I don’t claim the above invalidates your article; just trying to set the record straight. :)

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    1. I think you are right…I was remembering my reaction to the MacBook Air. Because it was obviously designed to be an ultra-portable machine and yet it didn’t have what to me was a key component for a portable – a swap-able battery.

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  3. I have 3 batteries for notebook, its make me angry to take all they together for trip. When someone developed a perfect type of battery. There is no progress in supply for note, palm and etc…

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  4. I personally have no need for it since I use my netbook at school, where I have ample access to power outlets, and my netbook’s battery lasts a solid 6-7 hours with the amount of work I do on it. An extra battery is overkill for what I do for it.

    I understand the need for it, but if my netbook didn’t have a removable battery, I wouldn’t feel like I’m missing out on anything.

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  5. I went through a similar thought process before I bought My new Macbook a few weeks ago.

    I was seriously considering getting one of the last generation 15″ mainly for the removable battery and the Expesscard slot.

    In the end, after looking at how often I’m away from a power point for more then 3 hrs I finally decided to go for the new 13″ Unibody MBP as the trade-off was not worth it in my specific case.

    Also the availability of HyperDrive’s, Hyper Mac External battery pack means that if down the road, I need access to more power, I can always add one of these, which will anyway be lighter and have more capacity then carrying one or two extra battery’s.

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    1. Those Hyper Mac batteries are sweet but expensive. You’d think as an Apple user I’d get over the sticker shock about all things Mac but that hasn’t happened yet…

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      1. I Agree, The Price is pretty steep, especially as its Apple only.

        If I could use it to charge other notebooks as well, then I would probably have ordered one already as I would be able to power any of my notebooks, or those of my team if needed (And had the correct tips).

        I’ve been looking for an alternative, and while APC used to sell something similar which worked with most Notebooks, It looks Like they’ve discontinued it as I cant find it anymore.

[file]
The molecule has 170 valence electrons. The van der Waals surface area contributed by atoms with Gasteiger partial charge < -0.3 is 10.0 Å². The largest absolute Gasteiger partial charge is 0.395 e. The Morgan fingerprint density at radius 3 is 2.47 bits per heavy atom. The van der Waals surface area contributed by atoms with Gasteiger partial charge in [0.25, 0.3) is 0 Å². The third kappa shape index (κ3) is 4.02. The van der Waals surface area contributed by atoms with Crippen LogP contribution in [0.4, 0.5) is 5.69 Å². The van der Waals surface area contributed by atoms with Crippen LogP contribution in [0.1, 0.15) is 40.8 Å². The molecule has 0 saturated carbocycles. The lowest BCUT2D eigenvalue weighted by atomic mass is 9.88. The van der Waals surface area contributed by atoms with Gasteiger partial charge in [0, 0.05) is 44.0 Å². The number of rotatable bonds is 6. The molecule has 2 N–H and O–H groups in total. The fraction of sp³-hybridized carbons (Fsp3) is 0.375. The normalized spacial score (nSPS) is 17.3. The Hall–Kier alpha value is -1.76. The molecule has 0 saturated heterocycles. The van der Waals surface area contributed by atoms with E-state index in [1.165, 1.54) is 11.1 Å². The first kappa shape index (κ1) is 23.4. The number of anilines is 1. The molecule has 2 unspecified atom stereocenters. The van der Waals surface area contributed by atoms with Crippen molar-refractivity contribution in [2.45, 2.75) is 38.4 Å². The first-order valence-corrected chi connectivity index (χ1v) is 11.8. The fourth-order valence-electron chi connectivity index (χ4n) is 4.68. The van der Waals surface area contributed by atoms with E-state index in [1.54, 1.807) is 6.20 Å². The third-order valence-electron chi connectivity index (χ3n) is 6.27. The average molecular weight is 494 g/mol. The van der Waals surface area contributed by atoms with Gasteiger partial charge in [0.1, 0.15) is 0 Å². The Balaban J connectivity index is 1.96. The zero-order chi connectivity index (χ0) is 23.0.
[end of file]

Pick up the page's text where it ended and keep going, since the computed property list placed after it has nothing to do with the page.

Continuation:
Suggestions for alternatives would definitely be worth looking into, and possibly review.

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  6. This reminds me of the discussion some years ago about how many PCI slots were needed in a computer. Yes, you could make an argument for more slots, but in reality very few people used any ports at all. This is where we are headed with batteries. Machines will be sold for the 95% of us that don’t carry extra batteries and third parties will develop solutions for the rest.

    I used to carry extra batteries but gave that up about 5 years ago. It is just not that critical.

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  7. Indeed, I’ve never carried my extra battery on trips. I “fill” up at the airport before hopping on a plane. But I live in Chicago so none of my flights are too long.

    I think folks whose jobs require continuous travel might have trouble with unibody laptops.

    The availability of external batteries would seem reasonable for emergency backups in most situations.

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    1. One of the few times that I was glad I had my 2nd battery on my previous machine was the trade show trip I make once a year that requires flying cross-country. The ATL-LAX leg of the trip is 4 or 5 hours depending on which direction you’re flying. That’s too long for one battery.

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  8. i never ever had the need to carry spare batteries or replace them myself. I also got teh replacements at Apple, and somehow, most wherever you go, you find a sharging point nearby. at home my Mac is almost always plugged in, so the moment I leave hgome, I have 100% charge.i think a bigger problem with the nee MacBook Pros is the glossy display. I can never wear a light coloiurted shirt next to a window again!

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  9. [...] Web Worker Daily has rekindled the debate and makes a valid point when looking at the statistics: “The reality is that only a small percentage of notebook users do purchase and use extra batteries. Apple seems committed to this path, and Dell is also trying the concept out. Others may follow.” [...]

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  10. The battery of my Macbook Pro 15″, bought December 2008, Unibody aluminium is as easily replacable as any other notebook battery is. I don´t get what you´re talking about…

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    1. Yes, that sentence should only have referred to the MacBook Air. My bad – sorry for the confusion.